Saturday, April 14, 2007

Ordinary Lives in the Shadow of War

A young Afghan boy looks up with concern when he and his father are confronted by a member of the country's new security forces.

Since the fall of the Taleban in 2001, a number of home-based schools have started up, like this one in a village near Jalalabad. "We still lack everything," said one village teacher. "We need more school buildings, books and pens."
Students with handicaps face huge difficulties in Afghanistan. "They are normally shunned by society here and are rarely given the opportunity of an education," explains Karima Sorkhabi, from the International Rescue Committee which manages a programme to integrate blind and deaf children into ordinary schools. Seven-year-old Akhbar Hussein Anwar (left) is one of those to have benefited.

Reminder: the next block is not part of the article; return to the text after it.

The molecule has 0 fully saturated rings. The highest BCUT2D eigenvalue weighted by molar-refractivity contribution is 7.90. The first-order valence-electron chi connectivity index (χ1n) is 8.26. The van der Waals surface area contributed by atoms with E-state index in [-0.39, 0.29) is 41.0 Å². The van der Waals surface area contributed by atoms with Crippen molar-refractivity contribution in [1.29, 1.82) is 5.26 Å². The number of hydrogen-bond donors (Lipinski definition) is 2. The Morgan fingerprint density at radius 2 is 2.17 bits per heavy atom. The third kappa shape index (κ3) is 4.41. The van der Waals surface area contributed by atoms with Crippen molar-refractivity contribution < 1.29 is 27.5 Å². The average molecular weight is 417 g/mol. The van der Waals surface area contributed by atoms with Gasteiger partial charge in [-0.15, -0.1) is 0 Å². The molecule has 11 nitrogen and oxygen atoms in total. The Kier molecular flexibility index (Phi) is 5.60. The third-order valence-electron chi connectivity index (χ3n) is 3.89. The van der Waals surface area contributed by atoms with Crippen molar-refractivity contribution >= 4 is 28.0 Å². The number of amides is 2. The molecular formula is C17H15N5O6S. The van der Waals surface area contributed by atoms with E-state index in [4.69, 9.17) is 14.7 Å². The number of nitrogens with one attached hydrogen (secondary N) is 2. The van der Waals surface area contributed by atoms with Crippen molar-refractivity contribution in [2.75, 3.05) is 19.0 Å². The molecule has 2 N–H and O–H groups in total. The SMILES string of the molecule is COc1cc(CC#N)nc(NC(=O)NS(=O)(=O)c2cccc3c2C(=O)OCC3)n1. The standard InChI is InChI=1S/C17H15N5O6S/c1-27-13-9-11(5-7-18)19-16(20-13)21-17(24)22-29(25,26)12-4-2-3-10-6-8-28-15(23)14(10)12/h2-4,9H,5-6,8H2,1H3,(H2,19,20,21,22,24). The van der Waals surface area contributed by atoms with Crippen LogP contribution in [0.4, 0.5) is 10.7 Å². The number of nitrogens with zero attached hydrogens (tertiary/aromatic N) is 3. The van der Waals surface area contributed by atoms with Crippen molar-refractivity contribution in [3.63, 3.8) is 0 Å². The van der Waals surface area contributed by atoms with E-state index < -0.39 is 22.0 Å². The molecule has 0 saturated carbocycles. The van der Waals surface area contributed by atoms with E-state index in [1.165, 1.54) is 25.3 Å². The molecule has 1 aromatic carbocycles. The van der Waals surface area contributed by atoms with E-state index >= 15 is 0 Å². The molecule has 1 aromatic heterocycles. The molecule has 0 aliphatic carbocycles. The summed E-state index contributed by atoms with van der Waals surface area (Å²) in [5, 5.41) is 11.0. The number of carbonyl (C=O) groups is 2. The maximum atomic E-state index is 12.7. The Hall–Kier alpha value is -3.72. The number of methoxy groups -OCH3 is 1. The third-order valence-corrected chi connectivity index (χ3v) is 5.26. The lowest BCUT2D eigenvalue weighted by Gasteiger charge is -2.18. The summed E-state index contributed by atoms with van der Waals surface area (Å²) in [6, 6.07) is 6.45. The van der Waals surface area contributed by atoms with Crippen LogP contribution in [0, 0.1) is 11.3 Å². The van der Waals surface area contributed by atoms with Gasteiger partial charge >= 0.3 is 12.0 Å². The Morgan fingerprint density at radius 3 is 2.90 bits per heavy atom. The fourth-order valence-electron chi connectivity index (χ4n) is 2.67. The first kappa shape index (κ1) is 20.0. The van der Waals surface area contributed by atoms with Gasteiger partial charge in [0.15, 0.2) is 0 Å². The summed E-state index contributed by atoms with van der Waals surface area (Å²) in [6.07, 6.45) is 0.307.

Saeema's husband was shot dead in a local dispute five years ago. "It was terrible," she says. "My children lost their father and I couldn't support them. I was forced to beg in my village."
An aid project has since provided Saeema, 32, with a cow that enables her to sell dairy products in the market. Today she gets nine litres of milk per day from her cow, earning her up to 6,000 Afghanis ($100) per month. She can also provide her children with fresh milk and cheese.

[Source: Pictures and script by Peter Biro, from the International Rescue Committee ]

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